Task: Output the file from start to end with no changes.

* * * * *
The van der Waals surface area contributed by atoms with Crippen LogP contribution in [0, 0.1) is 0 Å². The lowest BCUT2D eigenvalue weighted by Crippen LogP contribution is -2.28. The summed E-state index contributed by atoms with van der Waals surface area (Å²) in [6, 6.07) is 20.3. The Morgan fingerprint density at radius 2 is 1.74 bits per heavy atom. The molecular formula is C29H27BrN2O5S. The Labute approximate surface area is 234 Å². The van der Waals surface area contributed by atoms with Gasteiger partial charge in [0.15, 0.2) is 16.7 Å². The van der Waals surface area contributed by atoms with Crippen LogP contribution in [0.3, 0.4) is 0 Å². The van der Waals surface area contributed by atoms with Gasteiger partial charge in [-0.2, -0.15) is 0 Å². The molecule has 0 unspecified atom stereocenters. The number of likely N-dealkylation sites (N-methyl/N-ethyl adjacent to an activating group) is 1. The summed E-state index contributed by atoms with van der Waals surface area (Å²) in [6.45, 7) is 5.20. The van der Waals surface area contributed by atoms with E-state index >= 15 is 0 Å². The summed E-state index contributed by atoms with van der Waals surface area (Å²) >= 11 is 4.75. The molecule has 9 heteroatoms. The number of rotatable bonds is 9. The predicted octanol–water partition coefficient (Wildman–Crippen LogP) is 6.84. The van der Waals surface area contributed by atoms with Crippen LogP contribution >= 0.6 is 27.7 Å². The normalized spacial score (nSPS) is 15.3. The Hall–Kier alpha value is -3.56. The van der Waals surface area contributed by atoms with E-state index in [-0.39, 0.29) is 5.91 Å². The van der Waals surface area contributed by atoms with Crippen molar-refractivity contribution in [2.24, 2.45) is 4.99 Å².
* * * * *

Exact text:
The van der Waals surface area contributed by atoms with Crippen LogP contribution in [0, 0.1) is 0 Å². The lowest BCUT2D eigenvalue weighted by Crippen LogP contribution is -2.28. The summed E-state index contributed by atoms with van der Waals surface area (Å²) in [6, 6.07) is 20.3. The Morgan fingerprint density at radius 2 is 1.74 bits per heavy atom. The molecular formula is C29H27BrN2O5S. The Labute approximate surface area is 234 Å². The van der Waals surface area contributed by atoms with Gasteiger partial charge in [0.15, 0.2) is 16.7 Å². The van der Waals surface area contributed by atoms with Crippen LogP contribution in [0.3, 0.4) is 0 Å². The van der Waals surface area contributed by atoms with Gasteiger partial charge in [-0.2, -0.15) is 0 Å². The molecule has 0 unspecified atom stereocenters. The number of likely N-dealkylation sites (N-methyl/N-ethyl adjacent to an activating group) is 1. The summed E-state index contributed by atoms with van der Waals surface area (Å²) in [6.45, 7) is 5.20. The van der Waals surface area contributed by atoms with E-state index >= 15 is 0 Å². The summed E-state index contributed by atoms with van der Waals surface area (Å²) >= 11 is 4.75. The molecule has 9 heteroatoms. The number of rotatable bonds is 9. The predicted octanol–water partition coefficient (Wildman–Crippen LogP) is 6.84. The van der Waals surface area contributed by atoms with Crippen LogP contribution >= 0.6 is 27.7 Å². The normalized spacial score (nSPS) is 15.3. The Hall–Kier alpha value is -3.56. The van der Waals surface area contributed by atoms with E-state index in [-0.39, 0.29) is 5.91 Å². The van der Waals surface area contributed by atoms with Crippen molar-refractivity contribution in [2.24, 2.45) is 4.99 Å².